In the seventh episode of the Ocean Governance Podcast, we are joined by Brita Bohman, post doc researcher in ocean governance law at Gothenburg University and lecturer in environmental law at Stockholm university. In her research, Brita has focused on issues of adaptivity and legitimacy in relation to marine governance. That is fitting since preconditions for adaptive and legitimate governance can be said to be the overall theme of this episode. One of the two articles discussed identifies, based on the relevant literature, impediments to and models for facilitating knowledge exchange among scientists and decision-makers as a precondition for adaptive governance. The second article, which draws on interdisciplinary assessments of the resilience of six North American water basins, formulates guidelines for evaluating ways in which law can be used, adapted, and reformed to facilitate adaptive governance in ways that also enhances the legitimacy of governmental action. While it is evident that creating the right conditions for knowledge-based governance where law provides both legitimacy and facilitate adaptivity is challenging, the texts discussed offer suggestions, at different levels of specificity, for how that can be facilitated.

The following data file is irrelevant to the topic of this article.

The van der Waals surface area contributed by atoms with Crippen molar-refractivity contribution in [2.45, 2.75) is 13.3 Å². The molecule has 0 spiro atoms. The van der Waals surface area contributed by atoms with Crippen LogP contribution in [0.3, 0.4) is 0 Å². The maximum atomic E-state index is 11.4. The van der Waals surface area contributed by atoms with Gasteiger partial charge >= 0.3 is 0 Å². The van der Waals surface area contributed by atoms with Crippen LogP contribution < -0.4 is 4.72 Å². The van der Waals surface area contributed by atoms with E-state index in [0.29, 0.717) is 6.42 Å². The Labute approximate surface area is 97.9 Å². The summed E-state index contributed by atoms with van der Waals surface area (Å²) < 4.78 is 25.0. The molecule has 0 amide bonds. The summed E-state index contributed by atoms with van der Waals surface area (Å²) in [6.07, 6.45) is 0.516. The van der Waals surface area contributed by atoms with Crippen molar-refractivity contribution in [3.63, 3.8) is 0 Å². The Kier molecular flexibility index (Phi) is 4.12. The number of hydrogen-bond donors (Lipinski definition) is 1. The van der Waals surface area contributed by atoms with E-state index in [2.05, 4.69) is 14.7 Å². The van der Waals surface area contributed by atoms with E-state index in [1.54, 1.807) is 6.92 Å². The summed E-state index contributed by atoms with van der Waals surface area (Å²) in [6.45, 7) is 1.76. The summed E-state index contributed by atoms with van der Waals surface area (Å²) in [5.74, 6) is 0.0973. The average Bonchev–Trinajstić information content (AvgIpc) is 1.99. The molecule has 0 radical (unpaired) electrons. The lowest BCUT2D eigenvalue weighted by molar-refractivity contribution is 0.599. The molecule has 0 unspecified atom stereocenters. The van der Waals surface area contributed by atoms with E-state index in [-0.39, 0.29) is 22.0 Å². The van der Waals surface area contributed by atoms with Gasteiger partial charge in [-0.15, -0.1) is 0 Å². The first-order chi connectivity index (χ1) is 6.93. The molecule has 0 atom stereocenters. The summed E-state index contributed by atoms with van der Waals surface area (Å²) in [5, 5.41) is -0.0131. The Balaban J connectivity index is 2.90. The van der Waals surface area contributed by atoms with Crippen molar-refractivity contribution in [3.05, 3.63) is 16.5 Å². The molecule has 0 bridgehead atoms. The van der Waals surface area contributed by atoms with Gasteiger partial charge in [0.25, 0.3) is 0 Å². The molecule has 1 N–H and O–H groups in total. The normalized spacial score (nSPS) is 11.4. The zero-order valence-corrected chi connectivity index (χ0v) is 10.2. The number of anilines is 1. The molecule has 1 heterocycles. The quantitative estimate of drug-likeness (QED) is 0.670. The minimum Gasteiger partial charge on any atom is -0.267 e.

The articles discussed in this episode are:

    B. A Cosens, R. K. Craig, S. Hirsch, C. A. (T.) Arnold, M. H. Benson, D. A. DeCaro, A. S. Garmestani, H. Gosnell, J. Ruhl, and E. Schlager, The role of law in adaptive governance, Ecology and Society 22(1):30

    C. Cvitanovic, A.J. Hobday, L. van Kerkhoff, S.K. Wilson, K. Dobbs, N.A. Marshall, Improving knowledge exchange among scientists and decisionmakers to facilitate the adaptive governance of marine resources: A review of knowledge and research needs, Ocean & Coastal Management 112 (2015) 25-35

    It should also be mentioned that Brita Bohman is the author of ‘Transboundary Law for Social-Ecological Resilience?: A Study on Eutrophication in the Baltic Sea Area’ (Department of Law, Stockholm University , 2017)